U.S. cybersecurity due for FEMA-like calamity?

Security experts say Homeland Security's cybersecurity division ill-prepared to handle major cyberattack.

In the wake of Hurricane Katrina, the Federal Emergency Management Agency has been fending off charges of responding sluggishly to a disaster.

Is the cybersecurity division next?

Like FEMA, the U.S. government's cybersecurity functions were centralized under the Department of Homeland Security during the vast reshuffling that cobbled together 22 federal agencies three years ago.

Auditors had months before Hurricane Katrina that FEMA's internal procedures for handling people and equipment dispatched to disasters were lacking. In an unsettling parallel, government auditors have been saying that Homeland Security has failed to live up to its cybersecurity responsibilities and may be "unprepared" for emergencies.

"When you look at the events of Katrina, you kind of have to ask yourself the question, 'Are we ready?'" said Paul Kurtz, president of the Cyber Security Industry Alliance, a public policy and advocacy group. "Are we ready for a large-scale cyberdisruption or attack? I believe the answer is clearly no."

The department, not surprisingly, begs to differ. "Cybersecurity has been and continues to be one of the department's top priorities," said Homeland Security spokesman Kirk Whitworth.

But more so than FEMA, the department's cybersecurity functions have been plagued by a series of damning reports, accusations of bureaucratic bungling, and a rapid exodus of senior staff that's worrying experts and industry groups. The department is charged with developing a "comprehensive" plan for securing key Internet functions and "providing crisis management in response to attacks"--but it's been more visible through press releases such as one proclaiming October to be "National Cyber Security Awareness Month."

Probably the plainest indication of potential trouble has been the rapid turnover among cybersecurity officials. First there was Richard Clarke, a veteran of the Clinton and first Bush administrations who left his post with a lucrative book deal. Clarke was followed in quick succession by Howard Schmidt, known for testifying in favor of the Communications Decency Act, then Amit Yoran and Robert Liscouski.

The top position has been vacant since Liscouski quit in January. In July, Homeland Security Secretary Michael Chertoff pledged to fill the post but has not named a successor.

"I sure wouldn't take that job," said Avi Rubin, a professor specializing in cybersecurity at Johns Hopkins University. "It only has a downside."

If an Internet meltdown happened--perhaps a present-day rendition of the 1988 worm created by Robert Morris, which forced administrators to disconnect their computers from the network to try to stop the worm from spreading--Homeland Security's cybersecurity official would wield little power yet shoulder all the blame, Rubin said. "The person who was cybersecurity czar would be out of a job and would be blamed, even though it might have been someone else not following a policy."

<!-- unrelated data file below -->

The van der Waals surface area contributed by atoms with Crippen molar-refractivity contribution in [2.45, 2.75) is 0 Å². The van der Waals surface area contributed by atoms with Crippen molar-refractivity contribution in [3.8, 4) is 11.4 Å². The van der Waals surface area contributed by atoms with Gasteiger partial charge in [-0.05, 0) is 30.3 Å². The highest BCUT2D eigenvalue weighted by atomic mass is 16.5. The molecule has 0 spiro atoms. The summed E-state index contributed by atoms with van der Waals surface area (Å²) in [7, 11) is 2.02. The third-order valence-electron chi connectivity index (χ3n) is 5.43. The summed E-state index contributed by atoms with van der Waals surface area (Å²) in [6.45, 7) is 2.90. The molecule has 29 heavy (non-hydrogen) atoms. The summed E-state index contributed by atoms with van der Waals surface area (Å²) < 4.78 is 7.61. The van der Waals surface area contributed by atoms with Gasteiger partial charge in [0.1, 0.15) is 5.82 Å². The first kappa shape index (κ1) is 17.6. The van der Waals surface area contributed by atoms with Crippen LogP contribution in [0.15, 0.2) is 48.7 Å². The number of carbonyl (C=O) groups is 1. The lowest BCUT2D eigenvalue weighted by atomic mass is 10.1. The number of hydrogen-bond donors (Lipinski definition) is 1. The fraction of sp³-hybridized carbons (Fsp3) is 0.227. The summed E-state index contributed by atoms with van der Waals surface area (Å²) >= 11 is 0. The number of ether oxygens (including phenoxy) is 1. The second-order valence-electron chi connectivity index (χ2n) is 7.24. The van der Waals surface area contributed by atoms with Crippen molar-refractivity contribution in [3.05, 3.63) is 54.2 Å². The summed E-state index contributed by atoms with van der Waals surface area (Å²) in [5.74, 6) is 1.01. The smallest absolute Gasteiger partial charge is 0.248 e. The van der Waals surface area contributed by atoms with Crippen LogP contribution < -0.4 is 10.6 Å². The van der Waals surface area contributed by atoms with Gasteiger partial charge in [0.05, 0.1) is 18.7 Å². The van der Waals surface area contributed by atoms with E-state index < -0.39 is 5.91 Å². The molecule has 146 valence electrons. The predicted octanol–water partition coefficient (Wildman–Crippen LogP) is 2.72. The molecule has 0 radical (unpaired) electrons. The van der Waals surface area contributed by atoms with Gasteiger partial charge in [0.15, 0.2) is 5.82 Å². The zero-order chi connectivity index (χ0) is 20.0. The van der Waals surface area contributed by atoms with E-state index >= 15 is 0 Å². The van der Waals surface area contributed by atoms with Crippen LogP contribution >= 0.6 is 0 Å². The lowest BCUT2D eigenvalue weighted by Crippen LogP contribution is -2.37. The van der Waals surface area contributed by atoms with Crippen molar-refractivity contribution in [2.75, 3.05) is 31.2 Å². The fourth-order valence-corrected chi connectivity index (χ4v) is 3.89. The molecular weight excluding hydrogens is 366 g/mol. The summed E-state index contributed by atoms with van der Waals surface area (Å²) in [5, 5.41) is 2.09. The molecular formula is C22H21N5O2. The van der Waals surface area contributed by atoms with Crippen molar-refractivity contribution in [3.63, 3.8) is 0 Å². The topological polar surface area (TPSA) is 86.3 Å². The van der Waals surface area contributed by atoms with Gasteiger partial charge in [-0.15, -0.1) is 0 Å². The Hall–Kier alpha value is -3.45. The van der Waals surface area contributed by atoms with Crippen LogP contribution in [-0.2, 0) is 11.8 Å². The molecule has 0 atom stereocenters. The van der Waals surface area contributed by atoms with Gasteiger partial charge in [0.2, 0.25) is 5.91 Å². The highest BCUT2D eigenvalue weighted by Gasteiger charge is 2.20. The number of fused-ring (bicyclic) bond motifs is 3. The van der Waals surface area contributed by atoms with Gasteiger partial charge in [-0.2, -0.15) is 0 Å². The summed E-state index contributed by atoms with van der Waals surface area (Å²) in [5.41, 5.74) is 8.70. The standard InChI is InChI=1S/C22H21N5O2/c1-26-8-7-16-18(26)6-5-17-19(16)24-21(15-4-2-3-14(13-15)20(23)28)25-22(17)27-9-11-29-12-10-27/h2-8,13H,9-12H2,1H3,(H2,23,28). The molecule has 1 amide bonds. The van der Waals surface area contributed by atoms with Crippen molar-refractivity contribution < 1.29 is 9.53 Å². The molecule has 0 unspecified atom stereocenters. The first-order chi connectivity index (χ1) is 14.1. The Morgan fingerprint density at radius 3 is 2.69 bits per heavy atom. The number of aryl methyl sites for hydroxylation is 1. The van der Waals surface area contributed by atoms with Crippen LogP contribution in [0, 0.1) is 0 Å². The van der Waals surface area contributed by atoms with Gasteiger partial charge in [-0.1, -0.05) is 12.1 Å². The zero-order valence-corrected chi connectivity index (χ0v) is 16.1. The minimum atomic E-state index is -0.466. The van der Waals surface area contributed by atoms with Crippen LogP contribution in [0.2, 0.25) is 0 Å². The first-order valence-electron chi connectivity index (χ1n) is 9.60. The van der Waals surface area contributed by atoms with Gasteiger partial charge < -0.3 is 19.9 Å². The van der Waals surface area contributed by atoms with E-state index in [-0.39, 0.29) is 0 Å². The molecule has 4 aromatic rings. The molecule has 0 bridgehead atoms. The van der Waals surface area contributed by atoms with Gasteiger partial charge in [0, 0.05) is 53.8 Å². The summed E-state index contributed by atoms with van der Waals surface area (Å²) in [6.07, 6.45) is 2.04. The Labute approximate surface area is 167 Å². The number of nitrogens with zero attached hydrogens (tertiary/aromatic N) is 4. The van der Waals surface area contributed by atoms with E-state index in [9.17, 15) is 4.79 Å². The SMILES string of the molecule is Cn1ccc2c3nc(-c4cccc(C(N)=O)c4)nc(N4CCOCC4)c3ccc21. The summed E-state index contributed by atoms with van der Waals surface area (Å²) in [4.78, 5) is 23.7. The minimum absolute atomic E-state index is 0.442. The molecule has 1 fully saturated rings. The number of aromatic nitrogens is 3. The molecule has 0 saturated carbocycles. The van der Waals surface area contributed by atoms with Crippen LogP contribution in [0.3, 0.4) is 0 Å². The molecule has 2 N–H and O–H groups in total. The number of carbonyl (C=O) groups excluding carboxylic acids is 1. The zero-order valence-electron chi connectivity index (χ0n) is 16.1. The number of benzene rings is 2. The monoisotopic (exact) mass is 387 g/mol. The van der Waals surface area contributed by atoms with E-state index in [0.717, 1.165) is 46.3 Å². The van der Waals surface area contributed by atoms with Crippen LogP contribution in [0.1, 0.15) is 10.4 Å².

Other top-level staff have been departing: The deputy director of Homeland Security's National Cyber Security Division, a top official at the Computer Emergency Response Team, the undersecretary for infrastructure protection and the assistant secretary responsible for information protection have all left in the past year.

A promotion in the works
Raising the profile of cybersecurity efforts inside Homeland Security has garnered some support in the U.S. House of Representatives.

Earlier this year, Rep. Zoe Lofgren, a California Democrat, and Rep. Mac Thornberry, a Texas Republican, reintroduced legislation from the previous congressional session that would create an assistant secretary for cybersecurity.

The much talked-about position would report directly to the Homeland Security secretary, on equal footing with posts that oversee the nation's physical infrastructure. Under current department structure, the top cybersecurity official is buried in a few levels of bureaucracy beneath the Homeland Security chief.

"Creating an assistant secretary is far more than just an organizational change," Thornberry said when introducing the bill. "It is an essential move to assure that cybersecurity is not buried among the many homeland security challenges we face."

The proposal was ultimately wrapped up in the broader Homeland Security Authorization Act for 2006 and has been approved by the House. But since May, it has been sitting in front of the Senate Homeland Security committee, which has not indicated when further action will occur.

Outside observers are holding out hope for Chertoff's departmental reorganization announced in July. As part of the reshuffling, he hired Stewart Baker, former general counsel to the National Security Agency and a well-respected technology lawyer, to be assistant secretary for policy. Baker is waiting for Senate confirmation.

"It's been a mess for over four years, and hopefully the new folks will fix this," said Jim Lewis, director of the technology and public policy program at the Center for Strategic and International Studies.

"In the previous incarnation, DHS and the Homeland Security Council didn't really know what to do with cyber--it's been a deer-in-the-headlights experience for them," Lewis said. "It's not clear who's even in charge. When you look at all the different committees who

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